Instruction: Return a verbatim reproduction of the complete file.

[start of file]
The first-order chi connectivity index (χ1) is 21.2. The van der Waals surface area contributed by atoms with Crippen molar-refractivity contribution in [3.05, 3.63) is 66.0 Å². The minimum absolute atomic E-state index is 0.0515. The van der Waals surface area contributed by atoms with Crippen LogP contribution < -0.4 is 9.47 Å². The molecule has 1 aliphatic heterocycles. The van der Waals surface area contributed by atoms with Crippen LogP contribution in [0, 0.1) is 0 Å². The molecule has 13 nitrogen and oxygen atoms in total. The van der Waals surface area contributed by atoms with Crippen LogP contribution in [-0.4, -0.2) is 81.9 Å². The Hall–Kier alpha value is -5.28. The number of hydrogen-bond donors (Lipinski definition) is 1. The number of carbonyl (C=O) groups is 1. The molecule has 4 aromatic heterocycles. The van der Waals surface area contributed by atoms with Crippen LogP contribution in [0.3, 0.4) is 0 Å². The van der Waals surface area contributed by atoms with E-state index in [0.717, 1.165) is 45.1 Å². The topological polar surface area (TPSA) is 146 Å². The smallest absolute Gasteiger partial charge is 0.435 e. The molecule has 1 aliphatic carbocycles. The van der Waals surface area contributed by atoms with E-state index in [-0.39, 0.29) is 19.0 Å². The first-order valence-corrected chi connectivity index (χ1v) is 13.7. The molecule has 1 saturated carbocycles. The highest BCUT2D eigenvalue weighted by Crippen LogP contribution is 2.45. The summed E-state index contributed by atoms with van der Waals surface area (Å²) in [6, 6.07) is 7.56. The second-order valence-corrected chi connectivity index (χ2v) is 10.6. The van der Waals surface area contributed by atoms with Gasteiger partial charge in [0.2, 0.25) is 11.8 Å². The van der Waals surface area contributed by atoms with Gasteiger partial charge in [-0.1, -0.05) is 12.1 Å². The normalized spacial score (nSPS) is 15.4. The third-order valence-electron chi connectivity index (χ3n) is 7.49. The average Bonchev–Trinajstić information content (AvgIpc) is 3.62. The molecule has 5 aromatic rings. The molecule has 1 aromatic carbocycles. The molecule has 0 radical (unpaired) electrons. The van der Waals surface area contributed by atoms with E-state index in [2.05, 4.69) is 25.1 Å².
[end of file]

The first-order chi connectivity index (χ1) is 21.2. The van der Waals surface area contributed by atoms with Crippen molar-refractivity contribution in [3.05, 3.63) is 66.0 Å². The minimum absolute atomic E-state index is 0.0515. The van der Waals surface area contributed by atoms with Crippen LogP contribution < -0.4 is 9.47 Å². The molecule has 1 aliphatic heterocycles. The van der Waals surface area contributed by atoms with Crippen LogP contribution in [0, 0.1) is 0 Å². The molecule has 13 nitrogen and oxygen atoms in total. The van der Waals surface area contributed by atoms with Crippen LogP contribution in [-0.4, -0.2) is 81.9 Å². The Hall–Kier alpha value is -5.28. The number of hydrogen-bond donors (Lipinski definition) is 1. The number of carbonyl (C=O) groups is 1. The molecule has 4 aromatic heterocycles. The van der Waals surface area contributed by atoms with Crippen LogP contribution in [0.3, 0.4) is 0 Å². The van der Waals surface area contributed by atoms with E-state index in [0.717, 1.165) is 45.1 Å². The topological polar surface area (TPSA) is 146 Å². The smallest absolute Gasteiger partial charge is 0.435 e. The molecule has 1 aliphatic carbocycles. The van der Waals surface area contributed by atoms with E-state index in [-0.39, 0.29) is 19.0 Å². The first-order valence-corrected chi connectivity index (χ1v) is 13.7. The molecule has 1 saturated carbocycles. The highest BCUT2D eigenvalue weighted by Crippen LogP contribution is 2.45. The summed E-state index contributed by atoms with van der Waals surface area (Å²) in [6, 6.07) is 7.56. The second-order valence-corrected chi connectivity index (χ2v) is 10.6. The van der Waals surface area contributed by atoms with Gasteiger partial charge in [0.2, 0.25) is 11.8 Å². The van der Waals surface area contributed by atoms with Gasteiger partial charge in [-0.1, -0.05) is 12.1 Å². The normalized spacial score (nSPS) is 15.4. The third-order valence-electron chi connectivity index (χ3n) is 7.49. The average Bonchev–Trinajstić information content (AvgIpc) is 3.62. The molecule has 5 aromatic rings. The molecule has 1 aromatic carbocycles. The molecule has 0 radical (unpaired) electrons. The van der Waals surface area contributed by atoms with E-state index in [2.05, 4.69) is 25.1 Å².